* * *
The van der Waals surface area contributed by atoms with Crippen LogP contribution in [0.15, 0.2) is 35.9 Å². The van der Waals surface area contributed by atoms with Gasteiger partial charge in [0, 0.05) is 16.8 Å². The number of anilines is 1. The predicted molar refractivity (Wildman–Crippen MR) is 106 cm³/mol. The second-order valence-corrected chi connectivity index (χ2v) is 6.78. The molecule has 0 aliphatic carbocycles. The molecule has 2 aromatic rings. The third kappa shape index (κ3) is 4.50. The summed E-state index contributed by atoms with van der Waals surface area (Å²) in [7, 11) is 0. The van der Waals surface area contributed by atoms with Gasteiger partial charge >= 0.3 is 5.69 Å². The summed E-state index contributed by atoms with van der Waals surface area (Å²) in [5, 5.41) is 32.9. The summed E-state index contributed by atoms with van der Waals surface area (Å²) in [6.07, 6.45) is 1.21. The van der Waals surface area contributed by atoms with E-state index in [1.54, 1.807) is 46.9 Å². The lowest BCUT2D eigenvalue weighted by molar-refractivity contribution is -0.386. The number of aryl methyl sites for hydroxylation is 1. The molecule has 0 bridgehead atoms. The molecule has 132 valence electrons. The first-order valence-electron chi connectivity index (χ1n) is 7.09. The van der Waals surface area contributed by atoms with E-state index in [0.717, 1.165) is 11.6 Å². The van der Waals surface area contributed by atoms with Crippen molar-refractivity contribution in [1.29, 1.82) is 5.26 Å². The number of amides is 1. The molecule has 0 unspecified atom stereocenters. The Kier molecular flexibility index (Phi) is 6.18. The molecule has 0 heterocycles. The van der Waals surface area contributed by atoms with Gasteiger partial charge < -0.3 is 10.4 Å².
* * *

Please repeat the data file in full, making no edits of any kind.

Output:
The van der Waals surface area contributed by atoms with Crippen LogP contribution in [0.15, 0.2) is 35.9 Å². The van der Waals surface area contributed by atoms with Gasteiger partial charge in [0, 0.05) is 16.8 Å². The number of anilines is 1. The predicted molar refractivity (Wildman–Crippen MR) is 106 cm³/mol. The second-order valence-corrected chi connectivity index (χ2v) is 6.78. The molecule has 0 aliphatic carbocycles. The molecule has 2 aromatic rings. The third kappa shape index (κ3) is 4.50. The summed E-state index contributed by atoms with van der Waals surface area (Å²) in [7, 11) is 0. The van der Waals surface area contributed by atoms with Gasteiger partial charge >= 0.3 is 5.69 Å². The summed E-state index contributed by atoms with van der Waals surface area (Å²) in [5, 5.41) is 32.9. The summed E-state index contributed by atoms with van der Waals surface area (Å²) in [6.07, 6.45) is 1.21. The van der Waals surface area contributed by atoms with E-state index in [1.54, 1.807) is 46.9 Å². The lowest BCUT2D eigenvalue weighted by molar-refractivity contribution is -0.386. The number of aryl methyl sites for hydroxylation is 1. The molecule has 0 bridgehead atoms. The molecule has 132 valence electrons. The first-order valence-electron chi connectivity index (χ1n) is 7.09. The van der Waals surface area contributed by atoms with E-state index in [0.717, 1.165) is 11.6 Å². The van der Waals surface area contributed by atoms with Crippen molar-refractivity contribution in [1.29, 1.82) is 5.26 Å². The number of amides is 1. The molecule has 0 unspecified atom stereocenters. The Kier molecular flexibility index (Phi) is 6.18. The molecule has 0 heterocycles. The van der Waals surface area contributed by atoms with Gasteiger partial charge < -0.3 is 10.4 Å².